Bobby Valentine

    Bobby Valentine

  35. Bob Bliss Says:

    Bobby, you say “The incarnation is not over according to John. It will be forever.” Could you elaborate on this?

  36. Stoned-Campbell Disciple Says:

    Alan, Josh, Don and others if I missed you: I have edited my post and explained more what I mean by gnostic and platonic. I do not wish to cause needless offense and I apologize for doing so before. I am not sure if my emendation will be totally satisfactory but I will let it stand and ask for mercy.

    Bobby Valentine

  37. Alan Says:

    Hi Bobby,

    I will let it rest for the moment,after these few comments. I do believe you are in an inconsistent position biblically to say what you are saying about 2 John 7 and still call those who disagree your brothers. My reason in pointing that out is not to try to put distance between us. Far from it. Instead I want you to consider whether you are prepared to embrace the inescapable biblical conclusions of your position–and if not, perhaps you should reconsider the position.

    You’ve read enough of my blog to know that I want people to embrace one another despite differences on disputable matters. I consider this one such disputable matter. It’s ok to have a strong opinion on a disputable matter, but one must be careful not to offend those who think differently. Our opinions on these matters are not important enough to allow these issues to drive a wedge between brothers. It’s always hardest to practice that on a topic you feel passionately about.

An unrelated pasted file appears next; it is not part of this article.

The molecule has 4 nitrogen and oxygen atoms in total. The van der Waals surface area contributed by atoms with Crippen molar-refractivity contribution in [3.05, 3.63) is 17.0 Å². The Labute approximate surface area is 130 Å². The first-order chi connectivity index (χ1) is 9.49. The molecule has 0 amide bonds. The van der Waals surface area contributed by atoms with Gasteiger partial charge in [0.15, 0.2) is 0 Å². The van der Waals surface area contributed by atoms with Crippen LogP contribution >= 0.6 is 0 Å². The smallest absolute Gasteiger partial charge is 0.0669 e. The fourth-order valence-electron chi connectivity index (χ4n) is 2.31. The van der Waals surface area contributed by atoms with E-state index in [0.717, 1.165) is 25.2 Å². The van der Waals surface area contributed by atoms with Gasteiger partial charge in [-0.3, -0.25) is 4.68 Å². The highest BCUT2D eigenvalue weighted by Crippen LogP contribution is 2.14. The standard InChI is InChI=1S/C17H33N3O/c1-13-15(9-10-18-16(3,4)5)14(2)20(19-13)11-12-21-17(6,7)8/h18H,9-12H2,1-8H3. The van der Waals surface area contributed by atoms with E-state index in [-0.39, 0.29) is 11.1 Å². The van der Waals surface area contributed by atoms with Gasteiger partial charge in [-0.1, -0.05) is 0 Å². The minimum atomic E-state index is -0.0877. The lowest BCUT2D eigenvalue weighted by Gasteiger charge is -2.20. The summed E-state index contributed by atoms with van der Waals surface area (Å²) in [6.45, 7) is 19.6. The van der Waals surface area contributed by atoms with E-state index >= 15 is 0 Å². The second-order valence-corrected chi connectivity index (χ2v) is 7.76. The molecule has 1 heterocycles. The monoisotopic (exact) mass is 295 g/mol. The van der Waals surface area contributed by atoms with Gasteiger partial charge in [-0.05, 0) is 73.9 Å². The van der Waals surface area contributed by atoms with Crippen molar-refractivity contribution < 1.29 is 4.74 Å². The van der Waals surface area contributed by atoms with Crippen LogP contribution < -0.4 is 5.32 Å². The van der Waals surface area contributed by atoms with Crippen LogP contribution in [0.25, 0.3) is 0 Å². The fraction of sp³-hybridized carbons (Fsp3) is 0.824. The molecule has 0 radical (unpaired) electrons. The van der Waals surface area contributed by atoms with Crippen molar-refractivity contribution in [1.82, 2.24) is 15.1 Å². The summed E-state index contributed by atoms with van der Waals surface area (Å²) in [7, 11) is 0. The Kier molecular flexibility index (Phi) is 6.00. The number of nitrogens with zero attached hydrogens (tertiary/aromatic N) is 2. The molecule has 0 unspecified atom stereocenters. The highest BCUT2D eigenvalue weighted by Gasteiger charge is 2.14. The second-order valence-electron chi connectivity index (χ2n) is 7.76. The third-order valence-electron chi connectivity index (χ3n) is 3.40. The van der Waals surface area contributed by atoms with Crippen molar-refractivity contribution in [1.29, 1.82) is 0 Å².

My clumsy attempts here are aimed at that kind of mutual acceptance. I don’t think either of us has a corner on the market of truth. We can both learn something from our conversation. We don’t have to come to agreement at the end of this dialog but we need to be careful to protect the relationships and feelings.

    In “The Body Broken”, Jack Reese talks about a visitor who came to midweek church with him, and who heard a debate between the class teacher and another man on a topic on which they sharply disagreed. After church, Jack asked her how she liked church (somewhat apprehensively). She loved it. She said she did not understand much of what the two gentlemen said, but she was impressed that they obviously loved each other. Not surprisingly, the lady soon became a Christian. I think that’s the kind of dialog we should try to have. At the end of the day, everyone involved should realize that love is intact, and that the relationship is far more important than the issue.

    Sorry for taking up so much of the bandwidth on your blog!

  38. Matt Says: